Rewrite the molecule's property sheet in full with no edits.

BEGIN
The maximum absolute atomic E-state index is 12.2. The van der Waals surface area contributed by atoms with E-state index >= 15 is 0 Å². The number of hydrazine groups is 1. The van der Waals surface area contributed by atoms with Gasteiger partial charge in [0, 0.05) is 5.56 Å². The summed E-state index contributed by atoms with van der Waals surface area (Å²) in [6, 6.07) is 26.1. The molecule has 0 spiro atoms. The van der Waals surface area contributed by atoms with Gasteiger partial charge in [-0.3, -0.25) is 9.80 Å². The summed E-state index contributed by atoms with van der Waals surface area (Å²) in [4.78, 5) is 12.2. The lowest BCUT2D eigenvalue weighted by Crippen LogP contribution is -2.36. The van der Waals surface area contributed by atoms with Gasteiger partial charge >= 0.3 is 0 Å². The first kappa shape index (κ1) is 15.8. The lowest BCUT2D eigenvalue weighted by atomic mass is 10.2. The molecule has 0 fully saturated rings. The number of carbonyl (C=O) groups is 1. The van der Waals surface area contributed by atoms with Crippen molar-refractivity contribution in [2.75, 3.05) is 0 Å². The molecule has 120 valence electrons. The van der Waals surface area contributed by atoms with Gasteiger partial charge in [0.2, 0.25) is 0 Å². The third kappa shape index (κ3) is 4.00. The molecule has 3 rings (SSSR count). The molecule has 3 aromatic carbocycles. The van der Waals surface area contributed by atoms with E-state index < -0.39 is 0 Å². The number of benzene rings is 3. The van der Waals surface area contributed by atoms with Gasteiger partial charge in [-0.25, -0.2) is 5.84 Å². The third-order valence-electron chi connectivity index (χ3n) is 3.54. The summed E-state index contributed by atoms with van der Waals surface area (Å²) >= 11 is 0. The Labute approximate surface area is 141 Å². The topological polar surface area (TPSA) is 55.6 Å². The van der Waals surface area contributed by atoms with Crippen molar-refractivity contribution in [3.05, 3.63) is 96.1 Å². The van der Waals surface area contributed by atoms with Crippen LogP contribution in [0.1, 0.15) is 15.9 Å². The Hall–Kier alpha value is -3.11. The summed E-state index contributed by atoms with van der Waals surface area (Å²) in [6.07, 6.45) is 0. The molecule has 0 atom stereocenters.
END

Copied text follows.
The maximum absolute atomic E-state index is 12.2. The van der Waals surface area contributed by atoms with E-state index >= 15 is 0 Å². The number of hydrazine groups is 1. The van der Waals surface area contributed by atoms with Gasteiger partial charge in [0, 0.05) is 5.56 Å². The summed E-state index contributed by atoms with van der Waals surface area (Å²) in [6, 6.07) is 26.1. The molecule has 0 spiro atoms. The van der Waals surface area contributed by atoms with Gasteiger partial charge in [-0.3, -0.25) is 9.80 Å². The summed E-state index contributed by atoms with van der Waals surface area (Å²) in [4.78, 5) is 12.2. The lowest BCUT2D eigenvalue weighted by Crippen LogP contribution is -2.36. The van der Waals surface area contributed by atoms with Gasteiger partial charge >= 0.3 is 0 Å². The first kappa shape index (κ1) is 15.8. The lowest BCUT2D eigenvalue weighted by atomic mass is 10.2. The molecule has 0 fully saturated rings. The number of carbonyl (C=O) groups is 1. The van der Waals surface area contributed by atoms with Crippen molar-refractivity contribution in [2.75, 3.05) is 0 Å². The molecule has 120 valence electrons. The van der Waals surface area contributed by atoms with Gasteiger partial charge in [0.2, 0.25) is 0 Å². The third kappa shape index (κ3) is 4.00. The molecule has 3 rings (SSSR count). The molecule has 3 aromatic carbocycles. The van der Waals surface area contributed by atoms with E-state index < -0.39 is 0 Å². The number of benzene rings is 3. The van der Waals surface area contributed by atoms with Gasteiger partial charge in [-0.25, -0.2) is 5.84 Å². The third-order valence-electron chi connectivity index (χ3n) is 3.54. The summed E-state index contributed by atoms with van der Waals surface area (Å²) >= 11 is 0. The Labute approximate surface area is 141 Å². The topological polar surface area (TPSA) is 55.6 Å². The van der Waals surface area contributed by atoms with Crippen molar-refractivity contribution in [3.05, 3.63) is 96.1 Å². The van der Waals surface area contributed by atoms with Crippen LogP contribution in [0.1, 0.15) is 15.9 Å². The Hall–Kier alpha value is -3.11. The summed E-state index contributed by atoms with van der Waals surface area (Å²) in [6.07, 6.45) is 0. The molecule has 0 atom stereocenters.